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Published in Health Care

Medical groups alarmed, seek guidance following latest abortion court ruling

BY Monday, August 01, 2022 05:16pm

UPDATE: An Oakland County circuit court judge on Monday evening granted Gov. Gretchen Whitmer’s request for a temporary restraining order to block local prosecutors from enforcing the state’s 1931 abortion law.

The trade group representing more than 15,000 Michigan physicians is raising concerns for its members following a state Court of Appeals ruling allowing county prosecutors to pursue criminal charges in most abortion cases under a 1931 law.

Kent County Prosecutor Chris Becker. COURTESY PHOTO

The Michigan State Medical Society (MSMS) today reiterated its opposition to the “potential criminalization of physicians and their patients in making health care decisions.”

“Physicians and their patients should be free to consider, discuss, and pursue medical procedures guided by a physician’s best medical judgment and a patient’s physical health and safety,” MSMA Chief Operating Officer Kevin McFatridge said in a statement. “The ruling by the court today goes against these fundamental principles of the patient-physician relationship.”

The Michigan Court of Appeals ruling today adds to weeks of legal uncertainty since the U.S. Supreme Court struck down the landmark Roe V. Wade and roughly 50 years of federal constitutional protections for abortion in Dobbs V. Jackson Women’s Health Organization.

Prior to the June 24 SCOTUS ruling, a Michigan Court of Claims judge had placed an injunction on the state’s 1931 abortion law, which permits abortion procedures only when it is “necessary to preserve the life” of a woman. 

After the fall of Roe V. Wade, though, some local prosecutors — including in Kent County — claimed they were not bound by the Court of Claims injunction. The Michigan Court of Appeals today sided with those prosecutors, stating in an order that they have the discretion to prosecute cases under the nearly 100-year-old law. The order takes effect in 21 days.

“I cannot and will not ignore a validly passed law,” Kent County Prosecutor Chris Becker said in a statement today. “If a report is presented to this office, we will review it like we do any other report of possible criminal behavior. We will make the decision to charge, or not to charge, based on the facts presented in the report and the applicable Michigan law.”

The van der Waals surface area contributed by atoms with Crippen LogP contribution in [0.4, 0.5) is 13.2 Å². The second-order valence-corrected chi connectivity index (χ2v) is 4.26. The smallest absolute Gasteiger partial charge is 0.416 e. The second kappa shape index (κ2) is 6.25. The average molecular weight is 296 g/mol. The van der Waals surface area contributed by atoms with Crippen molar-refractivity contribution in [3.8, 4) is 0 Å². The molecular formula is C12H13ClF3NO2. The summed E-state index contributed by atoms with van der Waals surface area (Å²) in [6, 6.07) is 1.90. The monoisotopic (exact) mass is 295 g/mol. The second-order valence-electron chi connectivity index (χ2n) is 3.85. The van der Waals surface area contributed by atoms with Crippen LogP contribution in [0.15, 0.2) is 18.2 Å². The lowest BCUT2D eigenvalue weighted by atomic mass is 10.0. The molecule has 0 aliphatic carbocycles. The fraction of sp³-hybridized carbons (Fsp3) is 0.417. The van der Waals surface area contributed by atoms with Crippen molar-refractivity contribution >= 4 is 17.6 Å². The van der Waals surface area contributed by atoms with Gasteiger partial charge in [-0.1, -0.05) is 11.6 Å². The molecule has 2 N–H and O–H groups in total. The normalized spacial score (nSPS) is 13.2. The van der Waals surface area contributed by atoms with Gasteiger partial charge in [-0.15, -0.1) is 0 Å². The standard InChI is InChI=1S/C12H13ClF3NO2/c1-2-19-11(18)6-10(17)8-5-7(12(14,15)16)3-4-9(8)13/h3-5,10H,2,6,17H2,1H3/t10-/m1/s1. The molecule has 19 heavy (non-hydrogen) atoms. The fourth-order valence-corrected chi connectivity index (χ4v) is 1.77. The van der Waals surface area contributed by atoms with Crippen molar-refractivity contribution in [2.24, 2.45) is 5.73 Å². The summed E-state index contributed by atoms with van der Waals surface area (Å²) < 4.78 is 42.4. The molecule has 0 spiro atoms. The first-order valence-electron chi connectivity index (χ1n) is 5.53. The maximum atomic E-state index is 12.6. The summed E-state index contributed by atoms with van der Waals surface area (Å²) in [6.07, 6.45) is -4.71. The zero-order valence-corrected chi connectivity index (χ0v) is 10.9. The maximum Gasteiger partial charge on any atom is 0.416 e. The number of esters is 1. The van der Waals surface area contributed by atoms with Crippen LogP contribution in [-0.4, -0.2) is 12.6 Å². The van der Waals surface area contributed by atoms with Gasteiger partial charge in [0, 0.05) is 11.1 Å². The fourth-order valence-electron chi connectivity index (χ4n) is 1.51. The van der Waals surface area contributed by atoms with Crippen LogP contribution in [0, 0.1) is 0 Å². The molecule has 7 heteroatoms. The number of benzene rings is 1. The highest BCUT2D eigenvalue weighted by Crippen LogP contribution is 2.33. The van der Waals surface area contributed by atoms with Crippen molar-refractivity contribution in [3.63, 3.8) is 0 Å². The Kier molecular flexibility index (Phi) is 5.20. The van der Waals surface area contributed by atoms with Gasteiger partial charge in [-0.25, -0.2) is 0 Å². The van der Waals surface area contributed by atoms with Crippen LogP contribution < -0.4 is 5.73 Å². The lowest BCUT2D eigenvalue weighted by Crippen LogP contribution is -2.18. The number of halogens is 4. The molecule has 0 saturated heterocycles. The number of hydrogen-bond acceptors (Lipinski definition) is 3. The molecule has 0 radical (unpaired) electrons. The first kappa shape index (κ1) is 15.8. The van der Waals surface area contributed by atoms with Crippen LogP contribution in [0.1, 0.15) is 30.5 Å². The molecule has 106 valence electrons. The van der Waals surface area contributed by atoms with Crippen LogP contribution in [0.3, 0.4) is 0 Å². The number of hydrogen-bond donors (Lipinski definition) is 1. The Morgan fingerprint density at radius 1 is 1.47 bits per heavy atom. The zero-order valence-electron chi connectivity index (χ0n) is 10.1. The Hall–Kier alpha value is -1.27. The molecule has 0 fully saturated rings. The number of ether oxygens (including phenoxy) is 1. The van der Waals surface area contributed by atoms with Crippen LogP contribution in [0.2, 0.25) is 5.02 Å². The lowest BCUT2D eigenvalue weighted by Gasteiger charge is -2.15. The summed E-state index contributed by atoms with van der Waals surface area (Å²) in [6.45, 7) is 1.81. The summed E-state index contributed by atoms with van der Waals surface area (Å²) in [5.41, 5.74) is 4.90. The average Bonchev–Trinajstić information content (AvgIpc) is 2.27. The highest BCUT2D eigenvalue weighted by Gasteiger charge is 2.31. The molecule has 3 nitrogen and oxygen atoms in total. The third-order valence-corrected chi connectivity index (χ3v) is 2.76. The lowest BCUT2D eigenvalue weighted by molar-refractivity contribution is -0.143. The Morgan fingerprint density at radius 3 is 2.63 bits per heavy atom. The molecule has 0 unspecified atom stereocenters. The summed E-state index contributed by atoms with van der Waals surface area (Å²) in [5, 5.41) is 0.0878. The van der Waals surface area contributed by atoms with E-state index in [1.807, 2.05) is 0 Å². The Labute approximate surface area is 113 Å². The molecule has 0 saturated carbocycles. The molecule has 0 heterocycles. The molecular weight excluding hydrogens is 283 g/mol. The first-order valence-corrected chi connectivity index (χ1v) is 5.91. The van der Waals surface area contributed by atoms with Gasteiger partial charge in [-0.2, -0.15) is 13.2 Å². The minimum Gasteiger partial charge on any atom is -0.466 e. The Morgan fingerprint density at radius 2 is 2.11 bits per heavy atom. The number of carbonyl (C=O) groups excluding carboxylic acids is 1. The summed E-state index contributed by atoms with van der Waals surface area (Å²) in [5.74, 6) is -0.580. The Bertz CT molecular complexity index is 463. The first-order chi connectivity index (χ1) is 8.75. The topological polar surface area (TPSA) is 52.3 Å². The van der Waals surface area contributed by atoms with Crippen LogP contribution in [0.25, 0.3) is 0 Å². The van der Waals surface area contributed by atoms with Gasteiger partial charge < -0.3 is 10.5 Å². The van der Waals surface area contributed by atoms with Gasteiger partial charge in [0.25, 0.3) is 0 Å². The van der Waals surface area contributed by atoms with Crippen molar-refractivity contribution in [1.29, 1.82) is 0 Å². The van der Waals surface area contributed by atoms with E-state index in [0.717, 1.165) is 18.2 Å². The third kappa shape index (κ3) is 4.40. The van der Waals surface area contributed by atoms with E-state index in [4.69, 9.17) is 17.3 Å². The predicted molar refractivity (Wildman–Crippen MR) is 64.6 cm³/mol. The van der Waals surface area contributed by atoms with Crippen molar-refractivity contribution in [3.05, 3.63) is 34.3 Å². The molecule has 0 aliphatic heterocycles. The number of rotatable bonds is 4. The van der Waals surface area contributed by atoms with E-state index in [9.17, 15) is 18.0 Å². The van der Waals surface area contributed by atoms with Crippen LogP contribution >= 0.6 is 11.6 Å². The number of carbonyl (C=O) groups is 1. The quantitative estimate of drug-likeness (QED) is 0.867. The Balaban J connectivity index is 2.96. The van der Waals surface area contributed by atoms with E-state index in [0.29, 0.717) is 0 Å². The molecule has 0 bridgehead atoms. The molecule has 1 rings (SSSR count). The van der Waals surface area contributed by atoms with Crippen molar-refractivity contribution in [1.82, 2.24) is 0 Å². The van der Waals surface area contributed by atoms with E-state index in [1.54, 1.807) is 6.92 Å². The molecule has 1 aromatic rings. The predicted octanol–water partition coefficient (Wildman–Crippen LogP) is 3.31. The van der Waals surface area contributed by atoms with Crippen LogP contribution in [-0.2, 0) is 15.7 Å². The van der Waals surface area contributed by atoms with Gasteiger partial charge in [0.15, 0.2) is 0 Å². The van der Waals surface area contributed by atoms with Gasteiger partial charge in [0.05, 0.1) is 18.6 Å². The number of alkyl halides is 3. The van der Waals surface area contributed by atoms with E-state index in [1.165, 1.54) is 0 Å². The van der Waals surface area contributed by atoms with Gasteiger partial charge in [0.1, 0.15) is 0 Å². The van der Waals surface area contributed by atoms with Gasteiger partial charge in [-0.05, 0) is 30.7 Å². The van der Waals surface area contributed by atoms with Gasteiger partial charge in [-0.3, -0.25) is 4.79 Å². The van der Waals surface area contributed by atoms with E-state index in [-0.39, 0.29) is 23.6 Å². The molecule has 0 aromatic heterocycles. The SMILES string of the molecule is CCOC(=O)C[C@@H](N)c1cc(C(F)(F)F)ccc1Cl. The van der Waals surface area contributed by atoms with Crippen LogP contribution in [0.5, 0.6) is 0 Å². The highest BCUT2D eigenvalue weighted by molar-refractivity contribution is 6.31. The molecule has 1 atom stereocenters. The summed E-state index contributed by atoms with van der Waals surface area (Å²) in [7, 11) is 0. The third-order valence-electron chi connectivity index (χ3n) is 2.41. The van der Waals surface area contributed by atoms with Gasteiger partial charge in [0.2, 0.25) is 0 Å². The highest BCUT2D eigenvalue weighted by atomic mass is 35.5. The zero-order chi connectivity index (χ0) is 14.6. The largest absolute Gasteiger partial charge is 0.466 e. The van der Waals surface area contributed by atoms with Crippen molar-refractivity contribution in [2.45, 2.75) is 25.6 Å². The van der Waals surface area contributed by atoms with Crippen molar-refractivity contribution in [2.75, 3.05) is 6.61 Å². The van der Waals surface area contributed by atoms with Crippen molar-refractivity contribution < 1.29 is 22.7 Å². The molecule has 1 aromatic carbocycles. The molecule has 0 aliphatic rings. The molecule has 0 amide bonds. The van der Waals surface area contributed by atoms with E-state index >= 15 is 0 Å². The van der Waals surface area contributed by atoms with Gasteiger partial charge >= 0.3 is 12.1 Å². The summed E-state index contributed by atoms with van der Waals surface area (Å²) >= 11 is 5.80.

Becker added that so far no reports have been sent to his office for review.

Becker’s initial position to follow the 1931 law caused confusion in late June at the largest in-state health system, when BHSH System officials said in a staff memo that it, too, would follow the 1931 law. Roughly 24 hours later, BHSH executives reversed course and said the health system would follow its ongoing policy of providing abortions when “medically necessary.”

BHSH did not immediately respond to a request for comment today.

Also following today’s ruling, Gov. Gretchen Whitmer requested a temporary restraining order to prevent county prosecutors from seeking jail time for abortion providers if they are charged in such a case.

“Today’s dangerous decision by the Michigan Court of Appeals clears a path for county prosecutors to use Michigan’s extreme 1931 abortion ban to prosecute doctors and nurses and jail them for doing their jobs,” Whitmer said in a statement.

The Michigan Health & Hospital Association — which represents hospitals across the state — noted that its members’ abortion policies vary and, for those that do provide the procedure, they typically are limited to “patients facing life-threatening complications or other circumstances that deem the abortion medically necessary require hospital-based care.”

“The decision today by the Court of Appeals illustrates the fluidity of the situation for healthcare providers who choose to perform abortions,” MHA CEO Brian Peters said in a stement, adding that since the overturning of Roe V. Wade the organization has been “pursuing legal guidance to protect healthcare providers and patients from incurring any unintentional criminal liability, harassment or negative health consequences due to a lack of clarity about Michigan’s law regarding reproductive healthcare services. This guidance includes reviewing today’s order so we can appropriately inform members of potential legal risk.”

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Read 859 times Last modified on Monday, 01 August 2022 22:20
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